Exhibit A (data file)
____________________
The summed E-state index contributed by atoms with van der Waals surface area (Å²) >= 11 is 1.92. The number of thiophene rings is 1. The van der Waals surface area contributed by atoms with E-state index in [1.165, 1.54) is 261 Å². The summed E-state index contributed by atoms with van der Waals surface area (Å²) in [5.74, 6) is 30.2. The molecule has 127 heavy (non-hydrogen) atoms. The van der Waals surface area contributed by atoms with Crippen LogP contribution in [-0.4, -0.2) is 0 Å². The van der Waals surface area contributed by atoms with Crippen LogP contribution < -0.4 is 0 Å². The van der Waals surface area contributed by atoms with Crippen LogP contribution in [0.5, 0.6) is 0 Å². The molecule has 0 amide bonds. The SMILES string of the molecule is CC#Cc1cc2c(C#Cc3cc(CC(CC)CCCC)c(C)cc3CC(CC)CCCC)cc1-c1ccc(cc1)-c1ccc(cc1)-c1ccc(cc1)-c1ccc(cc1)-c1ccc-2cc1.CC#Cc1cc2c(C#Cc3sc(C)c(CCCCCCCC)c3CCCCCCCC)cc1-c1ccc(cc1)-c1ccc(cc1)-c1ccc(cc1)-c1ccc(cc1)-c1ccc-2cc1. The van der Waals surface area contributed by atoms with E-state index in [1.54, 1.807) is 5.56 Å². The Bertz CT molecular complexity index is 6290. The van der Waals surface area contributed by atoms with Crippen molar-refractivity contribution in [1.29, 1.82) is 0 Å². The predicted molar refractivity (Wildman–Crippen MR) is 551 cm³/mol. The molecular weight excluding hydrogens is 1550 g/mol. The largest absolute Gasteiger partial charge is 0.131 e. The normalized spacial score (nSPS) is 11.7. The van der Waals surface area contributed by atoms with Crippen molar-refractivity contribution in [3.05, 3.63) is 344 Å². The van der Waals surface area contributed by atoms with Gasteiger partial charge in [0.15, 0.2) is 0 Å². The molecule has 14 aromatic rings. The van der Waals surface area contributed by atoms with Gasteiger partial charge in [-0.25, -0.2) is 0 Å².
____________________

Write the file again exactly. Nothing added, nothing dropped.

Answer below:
The summed E-state index contributed by atoms with van der Waals surface area (Å²) >= 11 is 1.92. The number of thiophene rings is 1. The van der Waals surface area contributed by atoms with E-state index in [1.165, 1.54) is 261 Å². The summed E-state index contributed by atoms with van der Waals surface area (Å²) in [5.74, 6) is 30.2. The molecule has 127 heavy (non-hydrogen) atoms. The van der Waals surface area contributed by atoms with Crippen LogP contribution in [-0.4, -0.2) is 0 Å². The van der Waals surface area contributed by atoms with Crippen LogP contribution < -0.4 is 0 Å². The van der Waals surface area contributed by atoms with Crippen LogP contribution in [0.5, 0.6) is 0 Å². The molecule has 0 amide bonds. The SMILES string of the molecule is CC#Cc1cc2c(C#Cc3cc(CC(CC)CCCC)c(C)cc3CC(CC)CCCC)cc1-c1ccc(cc1)-c1ccc(cc1)-c1ccc(cc1)-c1ccc(cc1)-c1ccc-2cc1.CC#Cc1cc2c(C#Cc3sc(C)c(CCCCCCCC)c3CCCCCCCC)cc1-c1ccc(cc1)-c1ccc(cc1)-c1ccc(cc1)-c1ccc(cc1)-c1ccc-2cc1. The van der Waals surface area contributed by atoms with E-state index in [1.54, 1.807) is 5.56 Å². The Bertz CT molecular complexity index is 6290. The van der Waals surface area contributed by atoms with Crippen molar-refractivity contribution in [1.29, 1.82) is 0 Å². The predicted molar refractivity (Wildman–Crippen MR) is 551 cm³/mol. The molecular weight excluding hydrogens is 1550 g/mol. The largest absolute Gasteiger partial charge is 0.131 e. The normalized spacial score (nSPS) is 11.7. The van der Waals surface area contributed by atoms with Crippen molar-refractivity contribution in [3.05, 3.63) is 344 Å². The van der Waals surface area contributed by atoms with Gasteiger partial charge in [0.15, 0.2) is 0 Å². The molecule has 14 aromatic rings. The van der Waals surface area contributed by atoms with Gasteiger partial charge in [-0.25, -0.2) is 0 Å².